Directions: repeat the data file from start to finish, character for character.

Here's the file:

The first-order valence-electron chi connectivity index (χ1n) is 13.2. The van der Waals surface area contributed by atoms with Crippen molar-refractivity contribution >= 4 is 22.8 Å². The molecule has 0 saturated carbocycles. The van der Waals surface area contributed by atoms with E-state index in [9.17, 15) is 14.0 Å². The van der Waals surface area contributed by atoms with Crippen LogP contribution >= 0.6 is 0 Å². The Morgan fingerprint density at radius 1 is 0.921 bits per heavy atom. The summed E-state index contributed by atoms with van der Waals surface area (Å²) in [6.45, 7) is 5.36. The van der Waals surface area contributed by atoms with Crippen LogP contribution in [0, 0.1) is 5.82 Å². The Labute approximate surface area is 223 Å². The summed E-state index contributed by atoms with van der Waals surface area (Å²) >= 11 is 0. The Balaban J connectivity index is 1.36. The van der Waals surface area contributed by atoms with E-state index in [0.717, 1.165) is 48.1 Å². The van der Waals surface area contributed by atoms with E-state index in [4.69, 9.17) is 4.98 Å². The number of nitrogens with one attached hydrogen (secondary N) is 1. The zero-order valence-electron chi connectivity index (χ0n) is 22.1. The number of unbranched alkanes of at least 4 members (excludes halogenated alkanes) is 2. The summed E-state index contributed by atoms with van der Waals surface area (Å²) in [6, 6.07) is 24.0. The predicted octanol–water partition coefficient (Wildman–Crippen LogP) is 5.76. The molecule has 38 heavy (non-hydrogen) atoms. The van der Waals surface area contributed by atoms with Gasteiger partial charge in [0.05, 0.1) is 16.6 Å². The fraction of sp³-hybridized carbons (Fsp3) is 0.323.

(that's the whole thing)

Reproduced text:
The first-order valence-electron chi connectivity index (χ1n) is 13.2. The van der Waals surface area contributed by atoms with Crippen molar-refractivity contribution >= 4 is 22.8 Å². The molecule has 0 saturated carbocycles. The van der Waals surface area contributed by atoms with E-state index in [9.17, 15) is 14.0 Å². The van der Waals surface area contributed by atoms with Crippen LogP contribution >= 0.6 is 0 Å². The Morgan fingerprint density at radius 1 is 0.921 bits per heavy atom. The summed E-state index contributed by atoms with van der Waals surface area (Å²) in [6.45, 7) is 5.36. The van der Waals surface area contributed by atoms with Crippen LogP contribution in [0, 0.1) is 5.82 Å². The Labute approximate surface area is 223 Å². The summed E-state index contributed by atoms with van der Waals surface area (Å²) >= 11 is 0. The Balaban J connectivity index is 1.36. The van der Waals surface area contributed by atoms with E-state index in [0.717, 1.165) is 48.1 Å². The van der Waals surface area contributed by atoms with E-state index in [4.69, 9.17) is 4.98 Å². The number of nitrogens with one attached hydrogen (secondary N) is 1. The zero-order valence-electron chi connectivity index (χ0n) is 22.1. The number of unbranched alkanes of at least 4 members (excludes halogenated alkanes) is 2. The summed E-state index contributed by atoms with van der Waals surface area (Å²) in [6, 6.07) is 24.0. The predicted octanol–water partition coefficient (Wildman–Crippen LogP) is 5.76. The molecule has 38 heavy (non-hydrogen) atoms. The van der Waals surface area contributed by atoms with Gasteiger partial charge in [0.05, 0.1) is 16.6 Å². The fraction of sp³-hybridized carbons (Fsp3) is 0.323.